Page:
We can hope and plan we’ll be at the start line of our beloved A-race gravel grinder, but if 2020 taught us anything, it’s to be prepared for change. So, wouldn’t it be nice if you had another goal that you actually could accomplish?
The tricky thing with goal-setting this year is we simply don’t know enough to set a goal based on a specific event. Instead, we’re going to have to do what we should have been doing all along: Look for process-focused goals that can be always done. At our coaching company, The Consummate Athlete, we’re huge fans of goals that aren’t defined by finishing times and race results. We love goals centered around personal performance, from nailing a log hop to improving an FTP by 50 watts. And we really, really love habit-based goals, meaning they’re broken down into daily steps.
These are goals you have complete control over. They can still have a specific result, like running a certain pace for a certain distance, but unlike an outcome or results-based goal, they’re entirely dependent on your performance, not how you stack up in a field. That’s what makes them great anytime, but especially in an uncertain year.
The piece most people miss with process goals is the breakdown of ‘how’ you’re going to achieve said goals. >
- Picking a specific skill to hone, like bunny-hopping, and breaking it down into smaller chunks that you’ll work on during regular practice sessions
- Improving your FTP by doing threshold workouts weekly
- Improving your starts by doing standing sprints and practicing clipping in 10 times every time you get on the trainer
- Creating an adventure route by yourself or with a friend, and setting a goal around training to do it in a set time, or even just completing it. (This is what I did in 2020, when a friend and I went on a 100-mile bike ride to a provincial park, then did a trail marathon on foot, then rode another 100 miles to get back home!)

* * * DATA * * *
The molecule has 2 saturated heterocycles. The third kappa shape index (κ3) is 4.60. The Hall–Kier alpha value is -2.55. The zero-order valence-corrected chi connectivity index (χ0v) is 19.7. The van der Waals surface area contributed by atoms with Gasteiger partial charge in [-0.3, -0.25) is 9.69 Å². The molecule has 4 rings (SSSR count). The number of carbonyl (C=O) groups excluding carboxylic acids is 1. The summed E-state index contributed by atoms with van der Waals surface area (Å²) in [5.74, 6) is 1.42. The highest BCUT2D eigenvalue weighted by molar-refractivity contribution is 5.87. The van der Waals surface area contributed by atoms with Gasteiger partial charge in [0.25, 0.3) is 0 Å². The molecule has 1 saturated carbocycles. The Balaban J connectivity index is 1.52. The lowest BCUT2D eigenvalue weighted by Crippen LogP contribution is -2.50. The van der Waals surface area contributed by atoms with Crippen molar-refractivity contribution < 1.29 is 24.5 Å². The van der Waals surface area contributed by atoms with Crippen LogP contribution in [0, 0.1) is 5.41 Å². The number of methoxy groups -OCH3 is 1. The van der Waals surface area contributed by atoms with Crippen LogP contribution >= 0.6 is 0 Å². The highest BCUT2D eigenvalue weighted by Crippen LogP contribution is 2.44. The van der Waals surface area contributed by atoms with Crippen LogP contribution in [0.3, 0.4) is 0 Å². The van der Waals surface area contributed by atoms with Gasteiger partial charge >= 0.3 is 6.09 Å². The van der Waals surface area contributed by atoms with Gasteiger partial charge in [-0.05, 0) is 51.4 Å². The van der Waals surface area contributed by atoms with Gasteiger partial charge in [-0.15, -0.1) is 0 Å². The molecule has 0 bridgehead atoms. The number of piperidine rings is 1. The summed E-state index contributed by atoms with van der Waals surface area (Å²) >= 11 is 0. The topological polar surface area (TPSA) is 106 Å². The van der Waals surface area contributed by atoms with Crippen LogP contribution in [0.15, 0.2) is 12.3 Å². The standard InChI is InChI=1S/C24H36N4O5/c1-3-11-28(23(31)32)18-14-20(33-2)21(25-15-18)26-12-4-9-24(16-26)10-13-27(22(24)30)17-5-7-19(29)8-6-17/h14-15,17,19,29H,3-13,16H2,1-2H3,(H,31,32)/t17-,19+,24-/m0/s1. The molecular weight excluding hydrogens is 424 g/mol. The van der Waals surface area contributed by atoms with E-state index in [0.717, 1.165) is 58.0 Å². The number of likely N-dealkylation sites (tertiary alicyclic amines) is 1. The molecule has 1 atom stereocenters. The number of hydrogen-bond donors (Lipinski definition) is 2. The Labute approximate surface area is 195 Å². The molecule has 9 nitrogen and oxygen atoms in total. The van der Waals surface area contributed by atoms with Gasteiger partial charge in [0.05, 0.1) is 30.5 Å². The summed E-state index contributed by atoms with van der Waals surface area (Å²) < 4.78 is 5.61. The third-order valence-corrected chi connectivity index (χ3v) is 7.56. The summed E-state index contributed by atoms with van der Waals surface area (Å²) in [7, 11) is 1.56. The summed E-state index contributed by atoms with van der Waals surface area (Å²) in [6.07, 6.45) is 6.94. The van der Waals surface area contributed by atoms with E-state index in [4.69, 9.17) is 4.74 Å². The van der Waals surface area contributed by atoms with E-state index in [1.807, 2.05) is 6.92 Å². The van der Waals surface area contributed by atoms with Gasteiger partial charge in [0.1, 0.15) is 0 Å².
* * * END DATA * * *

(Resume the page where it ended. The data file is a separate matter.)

These are similar to process-focused goals, but with one small tweak: They are repeated daily, weekly, or monthly depending on the specific habit.
Habit-focused goals help you get to your process-focused goal (or your race goal!), but there’s no finish line in sight with them. The only ‘finish line’ that happens with a habit goal is when, at some point, the habit becomes automatic, and you do it without thinking.
A few of our favorite athlete habits to adopt for 2021 include:
- Keeping a daily training log and gratitude journal: Not just logging your workout, but noting how your workout went, how you felt and any details worth mentioning. And then, adding a short list of a few things you’re grateful for! You’d be amazed at how fast that gratitude list boosts your mood.
- Doing a morning yoga flow: This might be a minute of planks, a couple of sun salutations, or just some twists done while lying on the ground. Don’t overthink it, just get in the routine of waking up and stepping onto your yoga mat and moving your body. (You can find a couple of easy videos to get you started here.)
- Drinking a glass of water as soon as you wake up every day
- Going for a walk every day
- Taking time once a month to clean out your gear drawers and closets, making sure your bike, kit and accessories are all in good working condition
For a ton more on goal setting and habit forming, check out our new book,
About the Author
Molly Hurford is a journalist in love with all things cycling, running, nutrition and movement-related. When not outside, she’s writing about being outside and healthy habits of athletes and interviewing world-class athletes and scientists for , and most recently launched the book ‘ She’s the author of multiple books including the , a young adult fiction series and online community focused on getting girls excited about bikes. She also writes regularly for publications including Bicycling magazine, Gear Junkie, and Outside.